Monday, 6 April 2015

Tears of Innocence by TR Robinson

TR Robinson’s story Tears of Innocence begins before the Second World War. Her happy and innocent childhood is shattered following the death of her mother. To add further to her trauma she is kept in ignorance of the event and shunned by family members who believed a child did not need, or could not understand sufficiently, to grieve; as was customary at the time.

Sadly this is only the beginning of her traumatic and troubled life. The author does not reveal her home country but it was invaded by German troops during WWII.  In a desperate need to escape abuse she becomes separated from those she loves and trusts and lives on the streets or in terror of being abused yet again.

Her young life is a roundabout of finding happiness then being hurt or lost, over and over again.

After marrying an English naval officer she moves with him to England. His family adore her and she them. The welcome she receives fills the reader full of hope for her future happiness. It is not to be.

Although her in-laws suspect she is being abused by her husband it was not appropriate, in post war Britain to interfere between a husband and wife

The intertwining of Robinson’s life story with the background of history is undeniably gripping reading.

There are two points the author makes in her Preface that the reader should note. The spelling is British English and her thoughts and emotions are in italics.

My first thought when I read she had included her emotions in italics was “this is going to be annoying” It was anything but. I would not recommend this method for most authors. Robinson is a skilled writer and this way of clarifying how she was feeling at that moment of time draws the reader in; it felt like I was by her side all the way but powerless to help and support her.

I usually make notes when reading a book for review. It must be an indication of how engrossed I was when I barely made a note or highlighted sections.

This is an inspirational story that I highly recommend and look forward hearing that the author has released the second part of her trilogy.

My rating 4*

Saturday, 4 April 2015

Petite Confessions: A Humorous Memoirette by Vicki Lesage

Have you read the positive reviews about Vicki Lesage’s first two books Confessions of a Paris Party Girl and Confessions of a Paris Potty Trainer? 

Still not convinced these belong in your library? Then spend a dollar an on copy of Petite Confessions for
a twinkling insight into the author’s life and light hearted ability to laugh at herself, her family and her adopted country, France.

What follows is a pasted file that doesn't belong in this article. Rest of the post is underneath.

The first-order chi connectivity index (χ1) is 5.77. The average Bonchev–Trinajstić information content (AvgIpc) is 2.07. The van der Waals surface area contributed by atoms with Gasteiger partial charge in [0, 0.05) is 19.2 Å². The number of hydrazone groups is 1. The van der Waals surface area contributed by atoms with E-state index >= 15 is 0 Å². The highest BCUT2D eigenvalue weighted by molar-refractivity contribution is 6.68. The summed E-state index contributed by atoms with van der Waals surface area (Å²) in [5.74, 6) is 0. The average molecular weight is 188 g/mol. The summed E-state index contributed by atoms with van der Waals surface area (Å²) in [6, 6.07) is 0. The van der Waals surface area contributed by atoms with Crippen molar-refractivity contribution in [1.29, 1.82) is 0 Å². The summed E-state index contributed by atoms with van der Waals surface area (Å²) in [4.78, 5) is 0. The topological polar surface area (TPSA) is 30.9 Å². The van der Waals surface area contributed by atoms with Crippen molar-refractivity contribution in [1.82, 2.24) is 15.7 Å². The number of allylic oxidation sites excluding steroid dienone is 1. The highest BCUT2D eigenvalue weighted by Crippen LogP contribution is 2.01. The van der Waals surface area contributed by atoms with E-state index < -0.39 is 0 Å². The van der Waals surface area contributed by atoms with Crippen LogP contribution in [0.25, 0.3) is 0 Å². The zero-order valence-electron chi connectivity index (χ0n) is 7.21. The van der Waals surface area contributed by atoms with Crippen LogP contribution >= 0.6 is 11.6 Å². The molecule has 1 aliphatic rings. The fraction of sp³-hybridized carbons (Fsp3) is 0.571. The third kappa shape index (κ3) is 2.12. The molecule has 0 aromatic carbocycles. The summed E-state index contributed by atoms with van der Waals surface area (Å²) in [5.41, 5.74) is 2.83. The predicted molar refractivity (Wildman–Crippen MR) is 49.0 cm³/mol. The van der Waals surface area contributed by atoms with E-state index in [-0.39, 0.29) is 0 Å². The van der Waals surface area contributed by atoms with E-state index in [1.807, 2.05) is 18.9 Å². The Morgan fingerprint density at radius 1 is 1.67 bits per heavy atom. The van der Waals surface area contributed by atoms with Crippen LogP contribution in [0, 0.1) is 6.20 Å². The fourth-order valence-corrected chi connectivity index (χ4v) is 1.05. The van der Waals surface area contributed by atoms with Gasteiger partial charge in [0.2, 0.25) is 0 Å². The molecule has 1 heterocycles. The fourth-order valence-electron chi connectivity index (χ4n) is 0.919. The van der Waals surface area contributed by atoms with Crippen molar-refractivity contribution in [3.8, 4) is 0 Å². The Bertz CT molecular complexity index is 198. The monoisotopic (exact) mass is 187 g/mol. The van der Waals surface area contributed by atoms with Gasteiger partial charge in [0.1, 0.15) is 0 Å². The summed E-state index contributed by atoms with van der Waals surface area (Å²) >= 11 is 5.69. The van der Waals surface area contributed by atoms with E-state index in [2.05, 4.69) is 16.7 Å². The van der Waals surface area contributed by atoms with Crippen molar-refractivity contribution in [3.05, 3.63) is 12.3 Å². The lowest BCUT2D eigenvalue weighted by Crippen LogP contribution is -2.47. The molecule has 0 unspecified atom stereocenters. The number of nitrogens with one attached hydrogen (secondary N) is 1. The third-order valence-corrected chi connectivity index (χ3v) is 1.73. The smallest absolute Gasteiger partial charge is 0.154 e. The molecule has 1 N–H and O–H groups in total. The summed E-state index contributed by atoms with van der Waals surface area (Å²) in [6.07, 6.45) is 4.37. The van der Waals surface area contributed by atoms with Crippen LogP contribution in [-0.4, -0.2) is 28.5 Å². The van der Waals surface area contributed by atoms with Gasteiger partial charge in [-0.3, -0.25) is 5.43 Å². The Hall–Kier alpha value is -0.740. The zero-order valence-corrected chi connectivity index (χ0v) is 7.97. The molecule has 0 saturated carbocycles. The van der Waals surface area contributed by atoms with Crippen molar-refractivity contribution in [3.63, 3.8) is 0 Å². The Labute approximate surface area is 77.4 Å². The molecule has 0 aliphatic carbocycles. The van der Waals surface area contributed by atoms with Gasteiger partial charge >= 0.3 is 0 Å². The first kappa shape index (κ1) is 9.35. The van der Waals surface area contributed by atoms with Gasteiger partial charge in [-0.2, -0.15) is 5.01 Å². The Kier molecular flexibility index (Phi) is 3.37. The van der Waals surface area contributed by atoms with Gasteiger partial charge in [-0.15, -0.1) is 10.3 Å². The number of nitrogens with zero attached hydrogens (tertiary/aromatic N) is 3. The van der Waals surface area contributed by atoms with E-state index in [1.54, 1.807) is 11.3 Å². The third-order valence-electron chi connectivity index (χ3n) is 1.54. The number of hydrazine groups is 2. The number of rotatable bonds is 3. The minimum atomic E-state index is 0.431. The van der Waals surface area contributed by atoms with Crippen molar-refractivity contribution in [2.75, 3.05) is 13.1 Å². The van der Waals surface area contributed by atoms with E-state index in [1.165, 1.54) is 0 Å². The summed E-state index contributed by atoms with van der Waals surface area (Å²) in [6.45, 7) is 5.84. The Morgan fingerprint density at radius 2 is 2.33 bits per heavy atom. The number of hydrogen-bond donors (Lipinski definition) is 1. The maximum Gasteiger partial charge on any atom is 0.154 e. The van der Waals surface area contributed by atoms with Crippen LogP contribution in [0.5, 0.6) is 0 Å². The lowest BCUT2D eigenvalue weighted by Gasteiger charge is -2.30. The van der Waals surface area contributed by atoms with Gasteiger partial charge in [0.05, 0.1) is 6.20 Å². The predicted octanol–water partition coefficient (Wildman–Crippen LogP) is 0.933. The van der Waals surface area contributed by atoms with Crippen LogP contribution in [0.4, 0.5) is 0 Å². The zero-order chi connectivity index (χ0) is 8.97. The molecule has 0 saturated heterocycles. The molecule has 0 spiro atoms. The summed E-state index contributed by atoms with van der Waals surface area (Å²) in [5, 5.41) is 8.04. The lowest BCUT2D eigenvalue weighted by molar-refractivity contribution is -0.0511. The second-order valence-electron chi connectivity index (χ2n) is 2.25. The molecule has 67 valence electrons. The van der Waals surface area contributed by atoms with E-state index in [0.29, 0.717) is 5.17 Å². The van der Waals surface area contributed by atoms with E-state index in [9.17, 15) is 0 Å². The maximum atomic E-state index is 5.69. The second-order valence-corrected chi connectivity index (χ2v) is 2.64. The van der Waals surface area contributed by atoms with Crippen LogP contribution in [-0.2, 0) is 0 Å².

This collection of humorous short pieces will have you coming back for more of Lesage’s laid back writing style.
My rating 4*

Thursday, 2 April 2015

The First Noble Truth by C Lynn Murphy

I want to say firstly that the book description on the review websites needs to be re-written. I received a copy of the book in return for an honest review and if it hadn’t been offered I would not have purchased a copy based on the description.

I really didn’t know what to expect and certainly didn’t appreciate I was going to be reading a story so skilfully and touchingly written.

The story is about two young women with one story told in the first person and the other in the third person. The women are very different as is their suffering, yet their stories are beautifully told.

The first story is initially set in the United States then follows the young woman as she travel to Africa and Asia. The second story is set in Japan.

However, there is sufficient information in other reviews about the story line so I will focus this review on the quality of the book.

I was totally absorbed by The First Noble Truth.  The author’s approach to her story telling is unusual but works extremely well without confusing the reader.

The prose is a gentle step by step approach but compelling reading. The author has a wonderful imagination and is able to transcribe this to paper extremely well. There are many beautifully written passages that are quotable as well as detailed descriptions of what characters are doing.

The writing draws you in wanting to read more; not because you need to know what will happen like you would in a suspense or thriller novel but because of the writing skill itself.  It is a book you want curl up with, relax and enjoy the emotionally moving tale as it develops.

Krista’s visits to Africa and Asia are more of a traveller’s tale not a tourist experience and give excellent insight into the countries she visits. I particularly appreciated and enjoyed the insight into Japanese culture, traditions and way of life.

If this is C Lynn Murphy’s first novel I expect her to amaze us with her writing in the future.

My rating 4*

This review is also available on my website